John Tay­lor was edi­tor of the Times and Sea­sons, was in Joseph’s inner cir­cle, and had like­ly been taught about polygamy by this time. Tay­lor would take a plur­al wife before the end of 1843. Joseph lived in Nau­voo when this state­ment was pub­lished in Nau­voo. He had at least 17 wives at this time.

We are charged with advo­cat­ing a plu­ral­i­ty of wives, and com­mon prop­er­ty. Now this is as false as the many oth­er ridicu­lous charges which are brought against us. No sect have a greater rev­er­ence for the laws of mat­ri­mo­ny, or the rights of pri­vate prop­er­ty, and we do what oth­ers do not, prac­tice what we preach … I remain, sir, your oblig­ed ser­vant, H. R.

Appendix-B Denials discussed in lds​.org essay

The Plur­al Mar­riage in Kirt­land and Nau­voo essay on lds​.org states the fol­low­ing about the denials (as of 2017-05-07):

The rumors prompt­ed mem­bers and lead­ers to issue care­ful­ly word­ed denials that denounced spir­i­tu­al wifery and polygamy but were silent about what Joseph Smith and oth­ers saw as divine­ly man­dat­ed “celes­tial” plur­al marriage.[22] The state­ments empha­sized that the Church prac­ticed no mar­i­tal law oth­er than monogamy while implic­it­ly leav­ing open the pos­si­bil­i­ty that indi­vid­u­als, under direc­tion of God’s liv­ing prophet, might do so.[23]

They ref­er­ence the fol­low­ing foot­notes:

[22]: In the denials, “polygamy” was under­stood to mean the mar­riage of one man to more than one woman but with­out Church sanc­tion.

[23]: See, for exam­ple, “On Mar­riage,” Times and Sea­sons, Oct. 1, 1842, 939–40; and Wil­ford Woodruff jour­nal, Nov. 25, 1843, Church His­to­ry Library, Salt Lake City; Par­ley P. Pratt, “This Num­ber Clos­es the First Vol­ume of the ‘Prophet,’” The Prophet, May 24, 1845, 2. George A. Smith explained, “Any one who will read care­ful­ly the denials, as they are termed, of plu­ral­i­ty of wives in con­nec­tion with the cir­cum­stances will see clear­ly that they denounce adul­tery, for­ni­ca­tion, bru­tal lust and the teach­ing of plu­ral­i­ty of wives by those who were not com­mand­ed to do so” (George A. Smith let­ter to Joseph Smith III, Oct. 9, 1869, in Jour­nal His­to­ry of The Church of Jesus Christ of Lat­ter-day Saints, Oct. 9, 1869, Church His­to­ry Library, Salt Lake City).

Did Joseph Smith and other leaders lie or deceive?

Official and Apologetic explanations


  1. Some­times a denial was focused on his indi­vid­ual behav­ior (e.g., 1844) and some­times it was focused on Church doc­trine or prac­tice.

  2. OWN WORDS are state­ments direct­ly attrib­ut­able to Joseph Smith and are high­ly like­ly to reflect the pre­cise words he spoke on that occa­sion. RESPONSIBLE FOR means he had imme­di­ate stew­ard­ship over the con­tents of the pub­li­ca­tion (Times and Sea­sons) or direct­ly pro­mot­ed its dis­tri­b­u­tion (Affi­davits against Ben­nett). Joseph Smith was named as the Times and Sea­sons edi­tor from at least March of 1842 until Octo­ber 1842. Peter Craw­ley notes that while he was the named edi­tor, John Tay­lor and Wil­ford Woodruff actu­al­ly ran the Times and Sea­sons. Still, Tay­lor and Woodruff were in Joseph’s inner cir­cle and had like­ly been taught about polygamy by this time, so it stands to rea­son that they were act­ing with Joseph’s approval (either direct­ly or indi­rect­ly). Regard­less, Joseph nev­er con­tra­dict­ed or cor­rect­ed these state­ments, and there is no rea­son to believe he wasn’t aware of their pub­li­ca­tion. As edi­tor he was nom­i­nal­ly respon­si­ble for the con­tents of the peri­od­i­cal, and giv­en his close asso­ci­a­tion with Tay­lor and Woodruff, it seems rea­son­able to hold Joseph respon­si­ble for these state­ments. POSSIBLY AWARE OF is asso­ci­at­ed with a denial in the Times and Sea­sons that Joseph may have been aware of.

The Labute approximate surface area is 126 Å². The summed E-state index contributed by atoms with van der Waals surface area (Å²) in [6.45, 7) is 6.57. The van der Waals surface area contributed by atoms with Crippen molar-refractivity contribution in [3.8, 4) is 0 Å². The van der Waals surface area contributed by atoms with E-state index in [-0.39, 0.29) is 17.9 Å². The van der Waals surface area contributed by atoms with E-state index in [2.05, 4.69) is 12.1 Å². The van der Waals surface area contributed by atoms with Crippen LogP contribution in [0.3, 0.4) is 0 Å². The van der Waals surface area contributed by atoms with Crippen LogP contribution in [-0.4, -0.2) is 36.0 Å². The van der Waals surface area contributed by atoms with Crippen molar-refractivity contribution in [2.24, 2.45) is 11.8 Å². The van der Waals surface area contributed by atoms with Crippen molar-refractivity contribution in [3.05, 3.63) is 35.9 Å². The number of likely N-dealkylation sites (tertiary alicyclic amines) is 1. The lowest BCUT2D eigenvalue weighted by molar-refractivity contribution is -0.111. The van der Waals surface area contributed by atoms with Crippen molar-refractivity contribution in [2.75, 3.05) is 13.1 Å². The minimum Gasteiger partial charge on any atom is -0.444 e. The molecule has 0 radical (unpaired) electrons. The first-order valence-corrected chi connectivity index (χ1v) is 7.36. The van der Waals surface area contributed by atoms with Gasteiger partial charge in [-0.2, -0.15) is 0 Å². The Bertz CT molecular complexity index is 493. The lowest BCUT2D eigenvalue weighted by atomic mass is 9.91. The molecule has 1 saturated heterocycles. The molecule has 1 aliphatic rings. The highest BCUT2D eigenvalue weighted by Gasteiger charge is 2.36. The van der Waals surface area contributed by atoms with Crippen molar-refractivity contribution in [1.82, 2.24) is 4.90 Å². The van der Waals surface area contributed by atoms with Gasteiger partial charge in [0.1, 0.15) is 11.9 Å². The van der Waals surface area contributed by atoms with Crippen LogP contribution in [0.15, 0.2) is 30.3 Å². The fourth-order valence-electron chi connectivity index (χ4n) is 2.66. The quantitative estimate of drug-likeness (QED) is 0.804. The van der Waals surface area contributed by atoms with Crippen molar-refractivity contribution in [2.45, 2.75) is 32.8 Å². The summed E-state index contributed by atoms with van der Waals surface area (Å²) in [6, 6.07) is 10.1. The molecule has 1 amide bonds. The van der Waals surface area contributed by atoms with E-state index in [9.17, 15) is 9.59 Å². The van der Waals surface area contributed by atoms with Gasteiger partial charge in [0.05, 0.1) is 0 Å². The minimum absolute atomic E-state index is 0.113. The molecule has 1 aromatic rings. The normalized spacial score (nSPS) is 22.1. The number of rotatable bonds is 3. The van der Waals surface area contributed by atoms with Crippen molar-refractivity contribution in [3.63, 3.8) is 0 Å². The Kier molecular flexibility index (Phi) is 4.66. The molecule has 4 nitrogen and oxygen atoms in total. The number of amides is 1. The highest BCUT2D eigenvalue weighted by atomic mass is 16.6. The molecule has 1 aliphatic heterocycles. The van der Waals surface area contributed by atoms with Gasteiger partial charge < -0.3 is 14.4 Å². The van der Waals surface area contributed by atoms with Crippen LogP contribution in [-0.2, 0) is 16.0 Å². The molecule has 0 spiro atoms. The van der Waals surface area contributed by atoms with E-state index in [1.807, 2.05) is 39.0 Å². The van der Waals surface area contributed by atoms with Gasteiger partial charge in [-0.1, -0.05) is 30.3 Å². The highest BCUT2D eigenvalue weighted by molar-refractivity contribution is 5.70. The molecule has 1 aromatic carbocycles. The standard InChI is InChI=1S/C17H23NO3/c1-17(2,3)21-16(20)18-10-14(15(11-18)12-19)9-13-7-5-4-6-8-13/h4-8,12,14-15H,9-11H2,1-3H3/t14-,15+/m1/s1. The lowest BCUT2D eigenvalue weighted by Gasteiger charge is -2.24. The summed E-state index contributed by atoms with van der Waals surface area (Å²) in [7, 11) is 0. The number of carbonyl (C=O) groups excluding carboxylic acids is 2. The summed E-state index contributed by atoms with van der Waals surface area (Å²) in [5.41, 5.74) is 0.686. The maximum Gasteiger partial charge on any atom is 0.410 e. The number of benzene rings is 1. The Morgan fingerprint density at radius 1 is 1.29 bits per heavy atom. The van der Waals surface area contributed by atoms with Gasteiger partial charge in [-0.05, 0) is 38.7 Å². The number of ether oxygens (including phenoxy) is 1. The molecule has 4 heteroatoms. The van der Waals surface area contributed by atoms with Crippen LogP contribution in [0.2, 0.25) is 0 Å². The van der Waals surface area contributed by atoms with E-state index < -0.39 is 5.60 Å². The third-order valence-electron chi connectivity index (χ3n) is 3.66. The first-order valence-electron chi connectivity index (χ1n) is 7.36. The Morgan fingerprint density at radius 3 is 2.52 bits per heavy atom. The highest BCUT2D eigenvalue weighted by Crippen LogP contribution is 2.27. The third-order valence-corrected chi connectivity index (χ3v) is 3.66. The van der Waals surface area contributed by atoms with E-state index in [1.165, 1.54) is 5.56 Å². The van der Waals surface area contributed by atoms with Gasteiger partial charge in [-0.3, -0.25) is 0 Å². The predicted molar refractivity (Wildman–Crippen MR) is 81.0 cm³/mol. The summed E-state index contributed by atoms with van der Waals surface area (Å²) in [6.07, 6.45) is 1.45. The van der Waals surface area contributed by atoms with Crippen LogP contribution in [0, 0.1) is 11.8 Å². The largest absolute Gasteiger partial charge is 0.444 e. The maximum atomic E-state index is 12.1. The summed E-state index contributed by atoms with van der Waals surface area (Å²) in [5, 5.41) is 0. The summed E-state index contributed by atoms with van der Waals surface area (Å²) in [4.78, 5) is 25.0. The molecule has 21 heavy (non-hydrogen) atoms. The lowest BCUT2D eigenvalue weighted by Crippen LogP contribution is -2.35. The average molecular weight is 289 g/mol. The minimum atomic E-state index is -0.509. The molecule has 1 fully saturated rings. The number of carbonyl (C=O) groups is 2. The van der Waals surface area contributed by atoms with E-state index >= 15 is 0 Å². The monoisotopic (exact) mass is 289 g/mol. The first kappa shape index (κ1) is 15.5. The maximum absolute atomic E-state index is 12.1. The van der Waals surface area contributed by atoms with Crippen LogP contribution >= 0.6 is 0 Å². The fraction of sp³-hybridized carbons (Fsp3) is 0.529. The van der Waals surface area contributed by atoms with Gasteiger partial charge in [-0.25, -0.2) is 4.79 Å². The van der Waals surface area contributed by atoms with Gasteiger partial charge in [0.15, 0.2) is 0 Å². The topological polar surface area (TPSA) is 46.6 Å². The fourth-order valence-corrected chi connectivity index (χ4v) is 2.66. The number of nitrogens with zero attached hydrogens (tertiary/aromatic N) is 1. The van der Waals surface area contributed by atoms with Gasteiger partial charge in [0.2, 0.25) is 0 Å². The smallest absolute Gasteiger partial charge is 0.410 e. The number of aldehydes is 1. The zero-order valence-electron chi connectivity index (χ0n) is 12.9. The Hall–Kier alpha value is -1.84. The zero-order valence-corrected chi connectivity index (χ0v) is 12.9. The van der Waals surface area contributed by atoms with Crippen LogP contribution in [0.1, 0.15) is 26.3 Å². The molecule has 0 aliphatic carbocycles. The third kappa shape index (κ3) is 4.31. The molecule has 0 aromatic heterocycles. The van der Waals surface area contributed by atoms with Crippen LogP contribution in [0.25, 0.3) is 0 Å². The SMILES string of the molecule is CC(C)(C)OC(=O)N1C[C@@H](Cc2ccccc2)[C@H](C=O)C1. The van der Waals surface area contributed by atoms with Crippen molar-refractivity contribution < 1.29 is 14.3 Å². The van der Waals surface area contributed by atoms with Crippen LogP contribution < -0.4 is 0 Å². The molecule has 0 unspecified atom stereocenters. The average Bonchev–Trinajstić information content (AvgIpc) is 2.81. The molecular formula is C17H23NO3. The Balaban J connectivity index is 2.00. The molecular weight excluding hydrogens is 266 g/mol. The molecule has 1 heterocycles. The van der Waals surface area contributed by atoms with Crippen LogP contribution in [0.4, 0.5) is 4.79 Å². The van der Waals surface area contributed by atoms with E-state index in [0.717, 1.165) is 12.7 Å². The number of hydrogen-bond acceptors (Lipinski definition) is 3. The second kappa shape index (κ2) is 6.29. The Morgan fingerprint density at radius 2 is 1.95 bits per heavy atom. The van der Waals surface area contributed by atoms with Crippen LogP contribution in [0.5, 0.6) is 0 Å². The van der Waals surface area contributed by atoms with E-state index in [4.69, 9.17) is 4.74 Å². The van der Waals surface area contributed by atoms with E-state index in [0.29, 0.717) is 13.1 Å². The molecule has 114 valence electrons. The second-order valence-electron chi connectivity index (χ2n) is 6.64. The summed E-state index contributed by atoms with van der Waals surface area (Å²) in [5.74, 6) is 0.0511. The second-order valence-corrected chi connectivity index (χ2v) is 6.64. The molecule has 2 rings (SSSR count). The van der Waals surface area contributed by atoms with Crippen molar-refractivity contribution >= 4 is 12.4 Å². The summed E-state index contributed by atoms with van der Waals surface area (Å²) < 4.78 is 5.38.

3. Joseph Smith’s wife count is com­prised of all those to whom he was mar­ried or sealed at the time of the state­ment and is derived from the most con­ser­v­a­tive esti­mate of well-estab­lished dates for his marriages/sealings tak­en from joseph​smith​spolygamy​.org.

  4. Vir­tu­al­ly all schol­ars agree that some kind of sex­u­al rela­tion­ship or mar­riage occurred between Joseph and Fan­ny Alger. The account of a mar­riage cer­e­mo­ny comes via a lat­er tes­ti­mo­ny from Levi Han­cock.

  5. John Tay­lor and Wil­ford Woodruff were orig­i­nal mem­bers of the Quo­rum of the Annoint­ed found­ed in ear­ly 1842. Refer­ring to the “On Mar­riage” affi­davit, D. Michael Quinn wrote: “The sign­ers includ­ed Apos­tle John Tay­lor and Apos­tle Wil­ford Woodruff (who had already been taught the doc­trine of polygamy by Joseph Smith)…”. Also see dis­cus­sion by Mithryn.